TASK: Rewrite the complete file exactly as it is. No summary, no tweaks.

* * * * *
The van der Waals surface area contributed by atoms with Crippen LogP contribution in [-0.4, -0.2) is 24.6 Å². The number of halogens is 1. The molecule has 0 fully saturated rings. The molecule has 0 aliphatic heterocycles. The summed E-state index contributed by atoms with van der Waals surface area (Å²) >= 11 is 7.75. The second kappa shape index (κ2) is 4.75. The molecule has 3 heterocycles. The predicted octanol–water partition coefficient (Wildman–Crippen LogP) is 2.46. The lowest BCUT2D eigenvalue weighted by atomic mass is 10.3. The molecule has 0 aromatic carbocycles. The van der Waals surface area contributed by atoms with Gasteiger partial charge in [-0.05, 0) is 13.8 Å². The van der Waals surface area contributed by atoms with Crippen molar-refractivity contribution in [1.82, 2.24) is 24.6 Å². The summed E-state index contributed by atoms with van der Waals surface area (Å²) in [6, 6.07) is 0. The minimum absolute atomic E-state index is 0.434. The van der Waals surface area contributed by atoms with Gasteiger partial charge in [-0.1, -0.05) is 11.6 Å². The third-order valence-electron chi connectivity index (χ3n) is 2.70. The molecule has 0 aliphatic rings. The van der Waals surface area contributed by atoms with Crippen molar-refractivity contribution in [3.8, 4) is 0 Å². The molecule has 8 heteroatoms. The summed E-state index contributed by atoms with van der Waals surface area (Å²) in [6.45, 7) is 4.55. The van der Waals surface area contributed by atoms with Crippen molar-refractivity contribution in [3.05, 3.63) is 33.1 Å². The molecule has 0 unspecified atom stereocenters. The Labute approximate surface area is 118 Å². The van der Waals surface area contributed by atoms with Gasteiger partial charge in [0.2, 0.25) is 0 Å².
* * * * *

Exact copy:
The van der Waals surface area contributed by atoms with Crippen LogP contribution in [-0.4, -0.2) is 24.6 Å². The number of halogens is 1. The molecule has 0 fully saturated rings. The molecule has 0 aliphatic heterocycles. The summed E-state index contributed by atoms with van der Waals surface area (Å²) >= 11 is 7.75. The second kappa shape index (κ2) is 4.75. The molecule has 3 heterocycles. The predicted octanol–water partition coefficient (Wildman–Crippen LogP) is 2.46. The lowest BCUT2D eigenvalue weighted by atomic mass is 10.3. The molecule has 0 aromatic carbocycles. The van der Waals surface area contributed by atoms with Gasteiger partial charge in [-0.05, 0) is 13.8 Å². The van der Waals surface area contributed by atoms with Crippen molar-refractivity contribution in [1.82, 2.24) is 24.6 Å². The summed E-state index contributed by atoms with van der Waals surface area (Å²) in [6, 6.07) is 0. The minimum absolute atomic E-state index is 0.434. The van der Waals surface area contributed by atoms with Gasteiger partial charge in [-0.1, -0.05) is 11.6 Å². The third-order valence-electron chi connectivity index (χ3n) is 2.70. The molecule has 0 aliphatic rings. The van der Waals surface area contributed by atoms with Crippen molar-refractivity contribution in [3.8, 4) is 0 Å². The molecule has 8 heteroatoms. The summed E-state index contributed by atoms with van der Waals surface area (Å²) in [6.45, 7) is 4.55. The van der Waals surface area contributed by atoms with Crippen molar-refractivity contribution in [3.05, 3.63) is 33.1 Å². The molecule has 0 unspecified atom stereocenters. The Labute approximate surface area is 118 Å². The van der Waals surface area contributed by atoms with Gasteiger partial charge in [0.2, 0.25) is 0 Å².